The Art of Change Shorts
Director Matt Dempsey presents a beautiful and poignant film in response to the knife violence epidemic that has been crippling London.
Director Kate Cox pays a visit to The Gunton Arms to meet art collector Ivor Braka to discuss censorship and collecting and displaying controversial artworks.
Director Jessica Bishopp meets young women who use Instagram as a platform to present themselves and their creativity.
With a riot of colour - and a stunning portrait of the Barbican - filmmaker Lexi Kiddo responds to this month's theme, LGBT, through dance and spoken word.
Manchester-based duo Sois de Traca’s animated film imagines an alternative reality scenario and tackles the frightening themes of animal extinction, pollution, and climate change.
Director Bertil Nilsson meets three of the Barbican Young Creatives, Leon, Cleo and Georgia, to find out how creating art has helped them define their creativity and use their voice.
Subject to Change
From data breaches, US presidents and corruption to the power of language to make change, read and watch all twelve of our Young Poet's evocative and impactful poems from the Subject to Change series.
The latest in the Subject to Change poetry series, Young Poet Corey Peterson presents his poem 'White House Banter'.
Our April poem comes from Kareem Parkins-Brown, as he performs his poem, 'Did You Pack Your Own Bags?'. Read our interview with Kareem for more about his poem and how poetry can be a powerful vehicle for change.
For June’s poem, Anita Barton-Williams shares a personal reflection on her heritage in light of the Windrush scandal.
Our March poem comes from Laurie Ogden, as she performs her poem, 'Hunger Strike', inspired by the treatment of women detained at Yarl’s Wood. Read our interview with Laurie for more about her poem.
Our February poem comes from Jeremiah 'Sugar J.' Brown , as he performs his poem, 'I'm Rooting for Everybody Black'. Read our interview with Jeremiah for more about his poem and how poetry can be a powerful vehicle for change.
Projects & Initiatives
Marking the 100 year anniversary of suffrage and the Representation of the People Act in 1918, the residency celebrated the rich feminist heritage of Barking and Dagenham, exploring the female heroes that have come to define the borough’s past and present - and boldly imagining how its young people will go on to define its future and become the change makers of tomorrow.
Working with different classes from Sydney Russell School for a whole academic year, artists/companies including leading theatre company Complicite, beatboxer Bellatrix and award-winning filmmaker Eelyn Lee, worked with students and teaching staff at the school to deliver an ambitious and wide-ranging programme of creative projects.
Girls can, do and will
During the recent world-wide women’s marches, many young girls had their first experience of campaigning and protest, some of them learning for the first time about the continued fight for gender equality, how it is relevant to their lives, and that it's not something relegated to the past.
Given this, and inspired by the Girlguiding Girls Attitudes survey, Girls can, do and will was a creative and participatory event for Brownies and Guides, who worked with a range of artists, musicians, writers, and performers at the Barbican Centre. They explored how art and culture can influence, affect and enhance the cause for gender equality and talk about what matters to them. Afterwards they undertook their own social action projects and received a new Girlguiding London & South East England and Barbican badge designed by a leading artist.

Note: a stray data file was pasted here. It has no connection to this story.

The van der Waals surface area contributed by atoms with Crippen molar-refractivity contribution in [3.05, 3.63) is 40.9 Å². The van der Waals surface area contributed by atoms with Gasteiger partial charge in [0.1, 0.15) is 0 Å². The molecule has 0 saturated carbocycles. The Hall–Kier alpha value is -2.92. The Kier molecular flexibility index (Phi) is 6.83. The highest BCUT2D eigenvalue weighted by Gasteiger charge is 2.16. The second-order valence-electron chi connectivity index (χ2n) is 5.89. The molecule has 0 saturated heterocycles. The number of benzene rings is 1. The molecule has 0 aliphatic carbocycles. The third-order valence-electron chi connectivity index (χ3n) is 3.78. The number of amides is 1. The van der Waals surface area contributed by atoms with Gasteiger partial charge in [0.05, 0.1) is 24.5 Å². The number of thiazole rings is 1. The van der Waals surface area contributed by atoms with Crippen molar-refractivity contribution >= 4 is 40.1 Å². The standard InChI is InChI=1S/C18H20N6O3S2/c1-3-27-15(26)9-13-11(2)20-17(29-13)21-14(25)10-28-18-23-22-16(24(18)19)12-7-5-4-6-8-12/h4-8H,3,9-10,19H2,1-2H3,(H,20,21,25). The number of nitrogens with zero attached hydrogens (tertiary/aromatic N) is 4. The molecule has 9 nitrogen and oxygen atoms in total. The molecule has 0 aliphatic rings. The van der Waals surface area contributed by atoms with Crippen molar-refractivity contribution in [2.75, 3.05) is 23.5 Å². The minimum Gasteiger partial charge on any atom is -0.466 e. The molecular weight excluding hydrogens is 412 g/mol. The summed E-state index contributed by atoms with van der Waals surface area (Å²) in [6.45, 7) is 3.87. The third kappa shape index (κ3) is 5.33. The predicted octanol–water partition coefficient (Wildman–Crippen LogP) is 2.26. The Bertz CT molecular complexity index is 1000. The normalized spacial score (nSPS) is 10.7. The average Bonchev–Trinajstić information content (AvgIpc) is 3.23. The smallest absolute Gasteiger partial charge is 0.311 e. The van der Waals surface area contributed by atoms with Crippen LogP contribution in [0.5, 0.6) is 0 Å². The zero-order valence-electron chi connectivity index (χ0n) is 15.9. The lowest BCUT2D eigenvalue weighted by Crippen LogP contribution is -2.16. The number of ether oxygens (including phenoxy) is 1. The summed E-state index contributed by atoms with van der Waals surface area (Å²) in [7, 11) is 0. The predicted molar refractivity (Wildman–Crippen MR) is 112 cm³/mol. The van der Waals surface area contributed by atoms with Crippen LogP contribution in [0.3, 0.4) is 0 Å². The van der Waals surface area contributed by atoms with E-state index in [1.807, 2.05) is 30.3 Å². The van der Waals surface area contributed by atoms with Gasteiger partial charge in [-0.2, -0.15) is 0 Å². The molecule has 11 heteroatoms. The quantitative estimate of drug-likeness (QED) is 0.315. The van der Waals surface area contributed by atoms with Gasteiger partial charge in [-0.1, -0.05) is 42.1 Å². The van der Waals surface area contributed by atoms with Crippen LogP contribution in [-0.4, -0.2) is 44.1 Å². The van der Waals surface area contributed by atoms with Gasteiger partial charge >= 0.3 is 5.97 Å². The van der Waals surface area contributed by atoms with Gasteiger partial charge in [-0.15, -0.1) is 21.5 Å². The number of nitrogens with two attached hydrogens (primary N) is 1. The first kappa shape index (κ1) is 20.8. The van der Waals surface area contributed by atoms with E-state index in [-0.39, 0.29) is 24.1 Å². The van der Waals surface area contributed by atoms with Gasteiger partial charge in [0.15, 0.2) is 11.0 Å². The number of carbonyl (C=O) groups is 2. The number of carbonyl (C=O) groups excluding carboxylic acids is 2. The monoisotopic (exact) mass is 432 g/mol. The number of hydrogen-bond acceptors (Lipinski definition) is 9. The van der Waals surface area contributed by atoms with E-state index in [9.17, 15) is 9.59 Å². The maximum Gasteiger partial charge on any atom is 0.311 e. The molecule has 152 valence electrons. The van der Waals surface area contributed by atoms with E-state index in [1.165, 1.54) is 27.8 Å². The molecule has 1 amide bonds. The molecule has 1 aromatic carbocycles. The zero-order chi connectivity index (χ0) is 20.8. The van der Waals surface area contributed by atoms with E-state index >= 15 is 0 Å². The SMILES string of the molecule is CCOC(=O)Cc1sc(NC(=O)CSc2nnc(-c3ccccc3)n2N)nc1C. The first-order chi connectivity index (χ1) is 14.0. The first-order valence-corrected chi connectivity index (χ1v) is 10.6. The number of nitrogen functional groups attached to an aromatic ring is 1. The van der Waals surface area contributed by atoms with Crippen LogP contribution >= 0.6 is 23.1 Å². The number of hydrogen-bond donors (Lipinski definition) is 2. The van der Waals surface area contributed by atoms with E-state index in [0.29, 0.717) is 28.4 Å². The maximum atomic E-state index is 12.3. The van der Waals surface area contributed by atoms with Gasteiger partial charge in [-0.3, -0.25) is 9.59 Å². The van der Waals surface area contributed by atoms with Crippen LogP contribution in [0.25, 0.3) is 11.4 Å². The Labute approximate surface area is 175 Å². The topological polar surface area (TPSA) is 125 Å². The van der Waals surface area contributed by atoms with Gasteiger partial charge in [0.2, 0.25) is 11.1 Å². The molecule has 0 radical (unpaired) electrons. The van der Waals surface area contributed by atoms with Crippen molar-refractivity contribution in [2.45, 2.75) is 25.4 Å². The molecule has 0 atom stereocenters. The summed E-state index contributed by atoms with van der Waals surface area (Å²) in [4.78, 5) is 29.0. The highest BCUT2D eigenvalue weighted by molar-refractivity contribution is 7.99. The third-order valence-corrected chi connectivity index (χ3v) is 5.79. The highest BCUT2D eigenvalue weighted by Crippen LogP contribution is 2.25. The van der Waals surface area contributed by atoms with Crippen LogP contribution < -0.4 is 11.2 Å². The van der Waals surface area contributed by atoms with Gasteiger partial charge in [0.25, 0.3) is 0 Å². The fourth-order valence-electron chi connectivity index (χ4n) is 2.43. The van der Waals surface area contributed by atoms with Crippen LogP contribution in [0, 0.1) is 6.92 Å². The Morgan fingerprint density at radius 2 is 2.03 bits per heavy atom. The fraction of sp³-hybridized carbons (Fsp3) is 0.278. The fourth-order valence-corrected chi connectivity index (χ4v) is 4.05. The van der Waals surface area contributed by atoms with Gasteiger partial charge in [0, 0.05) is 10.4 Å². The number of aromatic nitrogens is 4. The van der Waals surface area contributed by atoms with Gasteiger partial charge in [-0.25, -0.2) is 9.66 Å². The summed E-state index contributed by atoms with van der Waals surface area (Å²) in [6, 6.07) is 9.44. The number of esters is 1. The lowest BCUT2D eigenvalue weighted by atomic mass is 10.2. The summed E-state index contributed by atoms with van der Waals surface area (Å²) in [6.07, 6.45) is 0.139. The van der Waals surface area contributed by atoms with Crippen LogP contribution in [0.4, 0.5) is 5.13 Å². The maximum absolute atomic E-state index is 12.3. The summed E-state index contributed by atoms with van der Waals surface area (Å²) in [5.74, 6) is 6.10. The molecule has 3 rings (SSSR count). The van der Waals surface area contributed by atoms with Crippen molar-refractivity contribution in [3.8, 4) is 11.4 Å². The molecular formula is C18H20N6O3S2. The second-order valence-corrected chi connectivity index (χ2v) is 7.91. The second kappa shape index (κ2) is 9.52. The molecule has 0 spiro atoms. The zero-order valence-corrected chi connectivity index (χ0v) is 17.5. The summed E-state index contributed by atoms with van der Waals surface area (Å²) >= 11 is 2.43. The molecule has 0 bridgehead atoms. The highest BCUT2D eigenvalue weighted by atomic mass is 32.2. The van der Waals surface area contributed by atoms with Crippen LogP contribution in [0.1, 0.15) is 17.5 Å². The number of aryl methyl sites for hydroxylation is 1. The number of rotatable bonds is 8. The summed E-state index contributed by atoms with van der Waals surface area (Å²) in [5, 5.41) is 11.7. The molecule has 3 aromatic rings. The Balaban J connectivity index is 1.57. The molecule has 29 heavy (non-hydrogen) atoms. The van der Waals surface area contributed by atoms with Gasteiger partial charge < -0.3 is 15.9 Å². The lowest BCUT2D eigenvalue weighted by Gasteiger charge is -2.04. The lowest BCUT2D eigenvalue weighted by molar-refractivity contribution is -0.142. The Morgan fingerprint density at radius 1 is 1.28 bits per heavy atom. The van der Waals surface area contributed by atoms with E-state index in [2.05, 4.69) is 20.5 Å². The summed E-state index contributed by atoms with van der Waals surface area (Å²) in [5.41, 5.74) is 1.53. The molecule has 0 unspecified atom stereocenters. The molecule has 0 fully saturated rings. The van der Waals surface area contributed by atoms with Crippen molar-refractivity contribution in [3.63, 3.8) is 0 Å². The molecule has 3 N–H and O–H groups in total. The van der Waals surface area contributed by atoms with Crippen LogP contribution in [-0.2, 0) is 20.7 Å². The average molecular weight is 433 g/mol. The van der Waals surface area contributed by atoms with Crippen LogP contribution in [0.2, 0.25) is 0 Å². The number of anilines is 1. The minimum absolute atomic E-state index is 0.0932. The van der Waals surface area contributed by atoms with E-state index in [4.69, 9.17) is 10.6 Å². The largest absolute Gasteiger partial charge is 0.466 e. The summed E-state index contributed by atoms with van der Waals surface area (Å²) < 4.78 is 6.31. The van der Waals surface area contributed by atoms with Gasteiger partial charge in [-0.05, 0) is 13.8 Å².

Panic! It's an Arts Emergency
Who makes and consumes art? Who works in the arts? How do they get in, and get on?
These questions formed the basis of a research project led by sociologists from the Universities of Edinburgh and Sheffield, investigating artistic, workforce and audience inequalities within the creative economy and arts & cultural sector.
The Barbican partnered with Create London and Arts Emergency to share the outcome of these investigations with the sector and wider public – through an artist commission for our public spaces and by sharing a series of concise working papers published online.
Panic! 2018 was a continuation of a nationwide survey and events programme in 2015.
Tuning into Change
A Youth Manifesto for the Arts
42 young creatives from London, Los Angeles, Gateshead, Scotland and Bristol have created Tuning into Change: A Youth Manifesto for the Arts.
A Barbican Guildhall Creative Learning project, the Manifesto was launched on 4 May at an open rehearsal in the Barbican featuring world-renowned conductor Gustavo Dudamel, members of the National Youth Orchestra of Great Britain and the Youth Orchestra of Los Angeles, as part of the Los Angeles Philharmonic’s 2018 Barbican residency.
Tuning into Change brought young creatives together at workshops over a period of six months to determine what the arts can offer young people and the role that young artists can play to create lasting change in our uncertain world. The young people's 14-point Manifesto and accompanying 89 page publication explores how young people can effect change at different levels, from the individual to the global across society through the arts.
Sky Arts Art 50
Sky Arts launched Art 50 in partnership with the Barbican, Sage Gateshead and BALTIC Centre for Contemporary Art, to support and commission new work that engages with ideas around our current and future national identity. Current projects supported by Art 50 include:
- Art 50: Barbican Public Spaces Commission
- Unexploded Ordnances (UXO)
- Youth Manifesto Project: Imagining the arts centre of the future
- Told By an Idiot: Let Me Play the Lion Too: a two-week residency in The Pit where twelve performers, six of whom had a disability, devised a new piece of performance tackling the lack of diversity on the stage.